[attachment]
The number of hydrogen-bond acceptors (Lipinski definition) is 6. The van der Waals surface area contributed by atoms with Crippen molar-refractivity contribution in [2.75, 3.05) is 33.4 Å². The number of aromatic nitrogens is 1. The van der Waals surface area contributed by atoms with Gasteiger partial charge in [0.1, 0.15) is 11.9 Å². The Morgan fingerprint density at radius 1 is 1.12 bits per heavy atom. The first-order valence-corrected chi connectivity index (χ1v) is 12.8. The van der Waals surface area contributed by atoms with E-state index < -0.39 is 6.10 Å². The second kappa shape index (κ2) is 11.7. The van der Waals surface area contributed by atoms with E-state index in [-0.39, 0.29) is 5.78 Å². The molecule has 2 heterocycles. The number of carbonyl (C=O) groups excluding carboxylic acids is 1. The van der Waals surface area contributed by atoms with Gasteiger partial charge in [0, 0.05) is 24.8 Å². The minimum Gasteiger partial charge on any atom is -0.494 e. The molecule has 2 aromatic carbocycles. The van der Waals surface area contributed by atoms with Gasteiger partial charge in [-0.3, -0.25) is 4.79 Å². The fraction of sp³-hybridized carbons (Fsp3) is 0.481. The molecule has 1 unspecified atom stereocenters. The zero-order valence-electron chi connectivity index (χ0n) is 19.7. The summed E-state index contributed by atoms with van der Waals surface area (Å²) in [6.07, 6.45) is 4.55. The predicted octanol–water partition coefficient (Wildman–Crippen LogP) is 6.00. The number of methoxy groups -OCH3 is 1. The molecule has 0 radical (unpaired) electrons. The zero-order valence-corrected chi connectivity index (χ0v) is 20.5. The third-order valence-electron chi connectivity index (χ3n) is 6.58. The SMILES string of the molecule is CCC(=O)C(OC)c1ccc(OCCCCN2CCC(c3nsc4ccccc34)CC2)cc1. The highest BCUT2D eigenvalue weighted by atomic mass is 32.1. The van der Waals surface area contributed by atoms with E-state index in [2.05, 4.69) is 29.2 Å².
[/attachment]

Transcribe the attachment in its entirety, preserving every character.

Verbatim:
The number of hydrogen-bond acceptors (Lipinski definition) is 6. The van der Waals surface area contributed by atoms with Crippen molar-refractivity contribution in [2.75, 3.05) is 33.4 Å². The number of aromatic nitrogens is 1. The van der Waals surface area contributed by atoms with Gasteiger partial charge in [0.1, 0.15) is 11.9 Å². The Morgan fingerprint density at radius 1 is 1.12 bits per heavy atom. The first-order valence-corrected chi connectivity index (χ1v) is 12.8. The van der Waals surface area contributed by atoms with E-state index < -0.39 is 6.10 Å². The second kappa shape index (κ2) is 11.7. The van der Waals surface area contributed by atoms with E-state index in [-0.39, 0.29) is 5.78 Å². The molecule has 2 heterocycles. The number of carbonyl (C=O) groups excluding carboxylic acids is 1. The van der Waals surface area contributed by atoms with Gasteiger partial charge in [0, 0.05) is 24.8 Å². The minimum Gasteiger partial charge on any atom is -0.494 e. The molecule has 2 aromatic carbocycles. The van der Waals surface area contributed by atoms with Gasteiger partial charge in [-0.3, -0.25) is 4.79 Å². The fraction of sp³-hybridized carbons (Fsp3) is 0.481. The molecule has 1 unspecified atom stereocenters. The zero-order valence-electron chi connectivity index (χ0n) is 19.7. The summed E-state index contributed by atoms with van der Waals surface area (Å²) in [6.07, 6.45) is 4.55. The predicted octanol–water partition coefficient (Wildman–Crippen LogP) is 6.00. The number of methoxy groups -OCH3 is 1. The molecule has 0 radical (unpaired) electrons. The zero-order valence-corrected chi connectivity index (χ0v) is 20.5. The third-order valence-electron chi connectivity index (χ3n) is 6.58. The SMILES string of the molecule is CCC(=O)C(OC)c1ccc(OCCCCN2CCC(c3nsc4ccccc34)CC2)cc1. The highest BCUT2D eigenvalue weighted by atomic mass is 32.1. The van der Waals surface area contributed by atoms with E-state index in [2.05, 4.69) is 29.2 Å².